Dr. Renald Showers explains the Rapture, Day of the Lord, Tribulation, and much more!

Are you confused about the rapture, Day of the Lord, Second Coming of Christ, the Tribulation and Great Tribulation?

This from Dr. Renald Showers’ Series “35 most asked question concerning Bible Prophecy” is an excellent resource to save, study, and share.

This first clip of 49 answers the question: Does the Book of Revelation teach that the Rapture will take place before the Tribulation?

Refuting the Van Kampen Rosenthal Pre-Wrath Rapture Ruse

Refuting the Van Kampen Rosenthal Pre-Wrath Rapture Ruse

Robert Van Kampen became one of the wealthiest men in America after founding an investment firm in 1974. Van Kampen died, aged 60, in October 2000, awaiting a heart transplant. In the 1970s, Van Kampen developed what is known today as the “pre-wrath” rapture position. Van Kampen was also known to have possessed the largest collection of rare and antique Bibles in North America.

According to one who spent time with Van Kampen at his Chicago area home when he was developing his view, he first eliminated pretribulationism and then excluded posttribulationism. Thus, he had to come up with another view. That view is what he called the “pre-wrath” rapture theory. That title is a misnomer, since pretribulationism is 100% pre-wrath. If we follow consistency in labeling, Van Kampen’s view should be called the three-quarters rapture position, since he teaches that the church will be raptured somewhere in the middle of the last three and a half years of the seventieth week of Daniel.

I believe that if Van Kampen were not a wealthy individual then very few, if any, of us would have ever heard of his view. Van Kampen spent a number of years searching for an advocate of his newly developed viewpoint until he was finally able to persuade Marvin Rosenthal to adopt his new theory. I have a friend who was interviewed extensively by Van Kampen (in the 80s) for the pastorate of the church he attended in the Chicago area. My friend spent hours on the phone with Van Kampen, as he tried to convince him of his strange rapture view. In the end, my friend could not agree with Van Kampen, so he did not have the opportunity to become the pastor of that church. It was clear that Van Kampen was searching for someone to champion his rapture position. Van Kampen finally convinced Marvin Rosenthal of his view. Rosenthal wrote a book called The Pre-Wrath Rapture of the Church, which was published by Thomas Nelson in 1990. Van Kampen apparently subsidized the publishing of the book by buying thousands of copies and sending them to ministers all over North America. This is how the new position was spread. Later Van Kampen came out with his own book called The Sign (three editions, 1992, 1999, 2000) from Crossway Books. He then had published The Rapture Question Answered: Plain and Simple (1997) with Revell.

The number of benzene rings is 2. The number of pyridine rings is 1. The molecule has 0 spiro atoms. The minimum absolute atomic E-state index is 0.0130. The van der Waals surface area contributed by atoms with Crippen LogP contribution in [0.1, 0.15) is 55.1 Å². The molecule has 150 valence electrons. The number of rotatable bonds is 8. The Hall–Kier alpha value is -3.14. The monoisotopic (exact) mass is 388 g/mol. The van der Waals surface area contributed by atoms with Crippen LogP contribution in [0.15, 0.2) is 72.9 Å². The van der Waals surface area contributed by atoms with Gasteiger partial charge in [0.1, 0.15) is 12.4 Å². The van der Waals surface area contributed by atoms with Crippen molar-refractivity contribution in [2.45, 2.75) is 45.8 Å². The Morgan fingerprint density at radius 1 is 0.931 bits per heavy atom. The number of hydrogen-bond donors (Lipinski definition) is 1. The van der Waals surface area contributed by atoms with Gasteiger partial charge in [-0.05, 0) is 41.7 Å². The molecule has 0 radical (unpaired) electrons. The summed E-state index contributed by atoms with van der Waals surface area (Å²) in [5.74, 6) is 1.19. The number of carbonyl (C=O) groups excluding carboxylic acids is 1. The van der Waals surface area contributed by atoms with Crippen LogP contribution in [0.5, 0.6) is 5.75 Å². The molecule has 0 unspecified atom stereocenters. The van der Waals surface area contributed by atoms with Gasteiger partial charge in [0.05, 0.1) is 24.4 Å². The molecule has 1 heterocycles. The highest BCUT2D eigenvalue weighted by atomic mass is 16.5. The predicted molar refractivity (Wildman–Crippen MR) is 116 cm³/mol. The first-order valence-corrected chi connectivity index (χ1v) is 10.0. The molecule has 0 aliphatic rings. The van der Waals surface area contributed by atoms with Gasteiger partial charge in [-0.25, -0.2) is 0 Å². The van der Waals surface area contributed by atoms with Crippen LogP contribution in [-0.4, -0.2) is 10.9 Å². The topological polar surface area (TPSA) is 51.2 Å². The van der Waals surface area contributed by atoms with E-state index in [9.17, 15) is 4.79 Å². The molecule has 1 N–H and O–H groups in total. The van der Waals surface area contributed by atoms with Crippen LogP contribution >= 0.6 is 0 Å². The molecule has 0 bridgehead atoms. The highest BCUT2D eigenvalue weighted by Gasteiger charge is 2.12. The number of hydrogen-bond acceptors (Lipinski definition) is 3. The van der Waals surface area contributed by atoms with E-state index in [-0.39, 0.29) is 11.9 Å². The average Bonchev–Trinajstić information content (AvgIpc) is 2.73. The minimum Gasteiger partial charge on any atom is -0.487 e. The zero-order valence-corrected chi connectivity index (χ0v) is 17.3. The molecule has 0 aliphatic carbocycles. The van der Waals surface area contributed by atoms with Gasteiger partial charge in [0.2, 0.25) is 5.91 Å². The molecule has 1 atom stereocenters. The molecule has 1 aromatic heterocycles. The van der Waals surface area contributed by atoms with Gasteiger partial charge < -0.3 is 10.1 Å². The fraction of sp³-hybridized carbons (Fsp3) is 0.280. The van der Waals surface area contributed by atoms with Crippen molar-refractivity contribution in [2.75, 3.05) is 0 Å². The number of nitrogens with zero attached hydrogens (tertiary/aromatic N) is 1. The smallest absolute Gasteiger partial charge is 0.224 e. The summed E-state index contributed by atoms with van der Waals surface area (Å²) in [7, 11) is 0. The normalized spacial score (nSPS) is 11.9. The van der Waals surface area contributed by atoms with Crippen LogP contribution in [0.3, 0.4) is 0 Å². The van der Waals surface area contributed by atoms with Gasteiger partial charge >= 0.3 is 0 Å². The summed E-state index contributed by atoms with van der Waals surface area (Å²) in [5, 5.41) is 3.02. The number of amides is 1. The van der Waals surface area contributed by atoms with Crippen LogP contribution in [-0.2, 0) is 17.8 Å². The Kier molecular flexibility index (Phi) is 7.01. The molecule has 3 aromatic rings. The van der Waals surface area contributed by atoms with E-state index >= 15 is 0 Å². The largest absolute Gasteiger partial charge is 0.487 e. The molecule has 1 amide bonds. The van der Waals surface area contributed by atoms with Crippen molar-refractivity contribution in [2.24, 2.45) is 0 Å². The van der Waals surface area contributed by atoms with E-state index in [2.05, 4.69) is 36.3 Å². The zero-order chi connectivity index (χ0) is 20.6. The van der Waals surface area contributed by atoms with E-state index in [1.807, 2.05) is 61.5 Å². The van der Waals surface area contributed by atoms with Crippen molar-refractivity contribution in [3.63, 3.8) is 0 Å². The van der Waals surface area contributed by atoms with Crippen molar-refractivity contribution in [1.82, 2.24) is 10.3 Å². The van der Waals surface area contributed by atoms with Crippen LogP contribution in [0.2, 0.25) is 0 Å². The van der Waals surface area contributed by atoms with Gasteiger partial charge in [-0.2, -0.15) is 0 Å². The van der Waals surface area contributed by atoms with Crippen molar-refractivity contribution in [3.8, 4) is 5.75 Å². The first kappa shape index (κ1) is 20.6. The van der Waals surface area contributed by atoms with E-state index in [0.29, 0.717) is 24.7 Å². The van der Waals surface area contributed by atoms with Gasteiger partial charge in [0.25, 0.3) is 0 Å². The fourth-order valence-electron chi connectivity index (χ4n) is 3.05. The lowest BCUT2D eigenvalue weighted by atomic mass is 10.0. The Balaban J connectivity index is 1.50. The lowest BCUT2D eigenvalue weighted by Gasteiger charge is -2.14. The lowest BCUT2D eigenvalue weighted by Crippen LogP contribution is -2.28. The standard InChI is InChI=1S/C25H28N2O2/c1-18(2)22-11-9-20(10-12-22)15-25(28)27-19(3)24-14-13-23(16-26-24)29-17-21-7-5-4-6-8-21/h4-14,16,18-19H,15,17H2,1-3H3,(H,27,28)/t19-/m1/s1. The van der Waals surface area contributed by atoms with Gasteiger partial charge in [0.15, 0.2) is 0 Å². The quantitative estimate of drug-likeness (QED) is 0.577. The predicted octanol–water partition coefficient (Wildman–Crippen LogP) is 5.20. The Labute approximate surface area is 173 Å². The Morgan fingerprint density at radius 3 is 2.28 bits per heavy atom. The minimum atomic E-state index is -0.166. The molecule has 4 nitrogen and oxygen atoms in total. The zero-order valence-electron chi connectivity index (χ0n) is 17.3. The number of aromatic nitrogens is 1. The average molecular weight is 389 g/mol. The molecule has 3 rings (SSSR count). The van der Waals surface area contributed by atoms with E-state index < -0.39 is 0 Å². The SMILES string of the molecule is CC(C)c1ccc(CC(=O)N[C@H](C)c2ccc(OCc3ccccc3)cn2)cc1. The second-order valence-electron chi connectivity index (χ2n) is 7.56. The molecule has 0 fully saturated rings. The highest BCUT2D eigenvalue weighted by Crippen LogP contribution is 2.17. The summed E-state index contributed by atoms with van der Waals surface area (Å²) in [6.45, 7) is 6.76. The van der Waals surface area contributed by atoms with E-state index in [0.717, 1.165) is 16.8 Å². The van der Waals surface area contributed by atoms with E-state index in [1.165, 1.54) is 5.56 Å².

What Is The Three-Quarters Rapture Theory?

Van Kampen’s three-quarters rapture view is a blend of midtribulational and posttribulational rationale. Instead of seeing the 24 terms describing the seventieth week of Daniel as denoting various characteristics of a single period, Van Kampen chops them into compartmental segments that contain either the wrath of man and Satan or the wrath of God. Through redefinition, Van Kampen limits the wrath of God to the final year and three-quarters of the seven-year period and deduces that the rapture occurs right before that time period. Van Kampen distinguishes the rapture and the second coming with a gap of one and three-quarters years between them, even though he makes a big deal that they are a single event. Van Kampen has the church continuing through the first three-quarters of the tribulation until the three-quarters point rapture occurs. Thus, the three-quarters rapture theory. Note the chart of Van Kampen’s three-quarters rapture theory. Van Kampen’s theory requires several unique features concerning the church and the tribulation. First, he chops the seventieth week of Daniel into three parts: 1) the beginning of birth pangs (first three and a half years), 2) the great tribulation (first half of the second half of the seven years), 3) the day of the Lord (last half of the second half of the seven years, plus a thirty day period after the second coming). By arbitrarily compartmentalizing the seventieth week of Daniel in this way, Van Kampen prepares the way for his view by saying that the first two period (first three-quarters of the seven-year period) is the wrath of man and Satan but not God’s wrath. By speculating that God’s wrath only occurs during what he labels as “the day of the Lord” (the last quarter of the seventieth week of Daniel), therefore, he says the rapture occurs at that point and keeps the church out of the wrath of God, as promised in the New Testament Epistles.